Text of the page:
aluminum vs bamboo

Bear's picture

What is your preference.  When i first started, I bought  all aluminum needles from 1 to 10.  It is what walmart carried. I hear that the bamboo is the prefered needle of choice.  What is better about the bamboo over the aluminum?

Comments

mikej's picture

I prefer bamboo over the

I prefer bamboo over the metal ones.  I just like the feel of them.  I purched one of those needle master sets and wont use it.  What a waste of money that was.  I just about always knit in the round and when Im working on socks with metal needles, the needles fall out at the wrong time.  Never have that problem with the bamboo

vt_shua's picture

Hey Bear - Addi Turbos are

Hey Bear - Addi Turbos are swell - that's true. And also very expensive. A set in a range of sizes could set you back some dough. I'd suggest discovering which sizes you use frequently - and perhaps splurge on those particular sizes. I own only one Addi Turbo - a 16 inch size 10.5 - something I use almost exclusively for hats (I made a LOT of hats one Christmas - and this did increase my knitting productivity, useful for a large family...) I do love Addis - they are pretty uniue in the needle world and it's true that stitches move quickly on and off them. But in many cases, regular old aluminum or plastic (like Inox) may suit you just fine, and at a fraction of the cost. Have fun!

JPaul's picture

Good call on the Inox

Good call on the Inox needles!!!  That's probably what I have more of than anything else, and it's because I can't really complain about them.  Inox makes great needles for not a lot of money.  They make the Express, which is nickel plated aluminum and a good alternative to Addi Turbos.  And they also make aluminum needles that are coated with grey teflon to make them smoother/faster.  Nice needles at a reasonable price.

Bear's picture

Thanks for all the great

Thanks for all the great info.  From what ive read so far, I think I will get a set of addi turbo circ. and try them.  I thought they were only for socks, gloves and hats.  go figure.   Thanks everyone.

forrest

Kilted Knitter's picture

I love the Bamboo needles.

I love the Bamboo needles. The metal needles are cold and I just love the way the wooden ones feel in my hands. I would like to try a pair of Brittneys, have a friend that collects these and she said that Brittneys are the best.

What a great discussion!

What a great discussion! Verges on discussing religion, as I find most knitters can get quite passionate if their particular needles are disparaged. My favorites are the AddiTurbos for sweaters, DPN's (wood, aluminium, bamboo, or plastic depending on the yarn) for socks. But a lot of knitters prefer other needles, as the posts to this topic clearly show.

Bryson Company makes a line of plastic circulars that are inexpensive and marked as "good for arthritic hands". Tried them and they do OK but I still prefer my Addi's. Unless my hands are acting up and I need some relief from the stiffness.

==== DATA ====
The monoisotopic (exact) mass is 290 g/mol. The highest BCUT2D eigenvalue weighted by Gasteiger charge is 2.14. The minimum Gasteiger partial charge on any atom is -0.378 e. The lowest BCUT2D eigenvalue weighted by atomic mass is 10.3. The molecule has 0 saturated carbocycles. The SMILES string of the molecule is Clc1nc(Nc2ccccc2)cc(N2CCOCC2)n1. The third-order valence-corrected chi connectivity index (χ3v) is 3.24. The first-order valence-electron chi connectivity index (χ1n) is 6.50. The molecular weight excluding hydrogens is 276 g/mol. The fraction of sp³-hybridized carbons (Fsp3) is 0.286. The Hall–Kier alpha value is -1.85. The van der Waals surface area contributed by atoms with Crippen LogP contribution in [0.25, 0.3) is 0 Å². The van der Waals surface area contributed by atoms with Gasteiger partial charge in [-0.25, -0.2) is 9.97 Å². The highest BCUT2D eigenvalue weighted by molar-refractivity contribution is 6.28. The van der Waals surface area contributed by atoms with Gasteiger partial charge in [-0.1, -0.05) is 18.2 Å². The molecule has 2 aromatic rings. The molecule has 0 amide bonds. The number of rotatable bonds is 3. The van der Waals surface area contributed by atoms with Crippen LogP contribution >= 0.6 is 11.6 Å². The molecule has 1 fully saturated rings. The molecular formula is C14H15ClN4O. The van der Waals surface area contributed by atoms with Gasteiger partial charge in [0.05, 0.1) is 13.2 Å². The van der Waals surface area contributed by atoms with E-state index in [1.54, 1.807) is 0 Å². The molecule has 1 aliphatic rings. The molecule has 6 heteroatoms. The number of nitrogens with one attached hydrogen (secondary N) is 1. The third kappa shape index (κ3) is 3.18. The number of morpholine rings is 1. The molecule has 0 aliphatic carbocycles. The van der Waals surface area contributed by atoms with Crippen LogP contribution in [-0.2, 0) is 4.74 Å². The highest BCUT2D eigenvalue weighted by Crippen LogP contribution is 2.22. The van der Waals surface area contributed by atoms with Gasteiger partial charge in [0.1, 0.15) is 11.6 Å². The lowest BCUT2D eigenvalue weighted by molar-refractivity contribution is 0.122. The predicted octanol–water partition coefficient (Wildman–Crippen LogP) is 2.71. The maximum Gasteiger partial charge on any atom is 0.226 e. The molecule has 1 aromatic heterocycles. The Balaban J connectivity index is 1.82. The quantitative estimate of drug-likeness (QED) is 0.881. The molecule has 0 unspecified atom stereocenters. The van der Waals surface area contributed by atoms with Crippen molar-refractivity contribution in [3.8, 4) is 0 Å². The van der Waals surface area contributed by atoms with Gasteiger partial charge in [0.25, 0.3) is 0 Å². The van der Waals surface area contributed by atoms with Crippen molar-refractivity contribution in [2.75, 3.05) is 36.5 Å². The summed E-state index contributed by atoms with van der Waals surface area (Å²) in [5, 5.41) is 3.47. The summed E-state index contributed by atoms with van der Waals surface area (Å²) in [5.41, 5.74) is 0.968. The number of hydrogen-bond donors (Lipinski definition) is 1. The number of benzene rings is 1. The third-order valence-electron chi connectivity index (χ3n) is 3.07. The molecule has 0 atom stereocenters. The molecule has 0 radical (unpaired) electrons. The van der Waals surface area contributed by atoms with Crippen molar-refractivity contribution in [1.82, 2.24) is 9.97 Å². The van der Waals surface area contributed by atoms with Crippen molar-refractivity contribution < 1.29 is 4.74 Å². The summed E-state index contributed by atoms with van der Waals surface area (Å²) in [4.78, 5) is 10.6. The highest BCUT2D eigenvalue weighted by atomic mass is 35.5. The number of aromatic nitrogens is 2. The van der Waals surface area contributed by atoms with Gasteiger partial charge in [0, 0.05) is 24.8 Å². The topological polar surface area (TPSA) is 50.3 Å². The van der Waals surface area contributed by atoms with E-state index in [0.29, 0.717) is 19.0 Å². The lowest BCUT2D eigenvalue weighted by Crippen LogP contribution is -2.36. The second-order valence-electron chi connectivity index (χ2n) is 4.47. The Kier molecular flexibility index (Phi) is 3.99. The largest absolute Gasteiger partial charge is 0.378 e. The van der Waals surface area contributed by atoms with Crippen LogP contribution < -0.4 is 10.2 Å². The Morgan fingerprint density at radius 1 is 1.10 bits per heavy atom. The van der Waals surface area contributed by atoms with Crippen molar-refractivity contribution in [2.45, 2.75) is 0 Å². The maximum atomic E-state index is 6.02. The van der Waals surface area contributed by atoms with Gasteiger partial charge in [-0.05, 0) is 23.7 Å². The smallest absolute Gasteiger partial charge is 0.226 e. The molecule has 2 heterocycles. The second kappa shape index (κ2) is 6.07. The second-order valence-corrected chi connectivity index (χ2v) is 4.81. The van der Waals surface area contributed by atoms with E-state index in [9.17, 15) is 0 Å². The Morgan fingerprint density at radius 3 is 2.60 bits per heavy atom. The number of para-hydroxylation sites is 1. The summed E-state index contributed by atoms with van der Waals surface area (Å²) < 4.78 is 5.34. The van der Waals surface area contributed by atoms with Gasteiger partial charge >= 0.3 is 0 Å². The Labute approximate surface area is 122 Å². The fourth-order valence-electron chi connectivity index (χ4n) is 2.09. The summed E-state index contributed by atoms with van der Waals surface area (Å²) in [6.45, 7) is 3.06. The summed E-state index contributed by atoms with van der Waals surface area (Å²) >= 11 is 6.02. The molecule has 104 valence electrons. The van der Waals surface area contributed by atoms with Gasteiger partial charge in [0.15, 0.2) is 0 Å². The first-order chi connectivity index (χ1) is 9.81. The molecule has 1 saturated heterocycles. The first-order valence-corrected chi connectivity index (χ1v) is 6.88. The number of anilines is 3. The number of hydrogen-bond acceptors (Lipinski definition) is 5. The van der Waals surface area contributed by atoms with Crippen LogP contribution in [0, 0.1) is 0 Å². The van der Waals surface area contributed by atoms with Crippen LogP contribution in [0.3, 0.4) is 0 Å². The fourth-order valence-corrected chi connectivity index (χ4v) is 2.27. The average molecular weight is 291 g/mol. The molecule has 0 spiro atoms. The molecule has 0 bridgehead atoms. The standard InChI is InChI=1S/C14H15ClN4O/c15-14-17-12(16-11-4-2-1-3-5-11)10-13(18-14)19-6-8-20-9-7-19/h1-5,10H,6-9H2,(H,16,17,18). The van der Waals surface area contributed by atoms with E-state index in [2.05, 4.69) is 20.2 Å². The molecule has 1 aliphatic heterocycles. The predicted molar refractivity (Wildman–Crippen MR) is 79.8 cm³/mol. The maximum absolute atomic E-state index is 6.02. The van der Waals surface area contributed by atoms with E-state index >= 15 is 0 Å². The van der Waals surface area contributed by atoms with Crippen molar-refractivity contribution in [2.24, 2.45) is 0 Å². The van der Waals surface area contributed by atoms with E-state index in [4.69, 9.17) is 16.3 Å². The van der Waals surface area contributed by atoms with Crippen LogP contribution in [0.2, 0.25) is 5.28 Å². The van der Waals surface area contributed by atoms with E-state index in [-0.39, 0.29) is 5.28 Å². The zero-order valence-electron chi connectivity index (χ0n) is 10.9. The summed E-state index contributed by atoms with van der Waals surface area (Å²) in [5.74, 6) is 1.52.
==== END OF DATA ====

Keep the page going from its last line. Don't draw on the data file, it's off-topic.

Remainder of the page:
Bear, you may want to try something other than the WalMart aluminiums. Most of the WalMarts carry either Boye or Susan Bates. Both do good work. The main drawback is the catching when you slide loops of yarn over the joint between cable and needle, making it difficult to knit fast. Not a great problem to many knitters but ... I tell most of my students that, until they are sure they like a particular type of needle, only buy one or two in that style. Otherwise, you can spend an inordinate amount of money on needles.

Have fun,

Randal 

drmel94's picture

I use both wood and metal. I

I use both wood and metal. I love, love, love my Addi Turbo circs. I don't know if it's the nickel plating or because they're hollow and don't conduct away as much heat, but I don't find them to be too cold in my hands. I have some Clover bamboo needles that I use a little, but I've found the Brittanys to be much nicer to work with overall with a smoother finish. When working with slick yarns (alpaca, silk, etc.), in particular, the wood needles are nice, as the stitches are less likely to slip off the needle. To avoid problems with yarn gripping the wood needles too much, I will sometimes go to a smaller needle so I can knit more loosely and maintain gauge. I stick to circs and dpn's now because of tendonitis issues.

Try lightly oiling your wood

Try lightly oiling your wood (or bamboo) needles once in a while. Not enough oil to show up on the yarn, just a drop of lanolin rubbed into the surface. Helps the yarn to move easily over the needle and increases the life of the needles.

Have fun, Randal 

Aaronknits's picture

I prefer the bamboo. 

I prefer the bamboo.  They're lighter, and warmer in my hands, and I like the fact that they hold the stitches and don't fall off as easily as on some metal ones.  I'm still a new knitter, and still a very slow one at times.  I like that my stitches don't fly off the needles easily but I'm sure that as the skill develops, I would be okay with using another material.

For me it depends on the

For me it depends on the yarn I'm using. Some yarns work better on bamboo others on metal. I do like tha Addi Turbos too for some projects. 

Knit away, knit away

JPaul's picture

***UPDATE*** Quick review of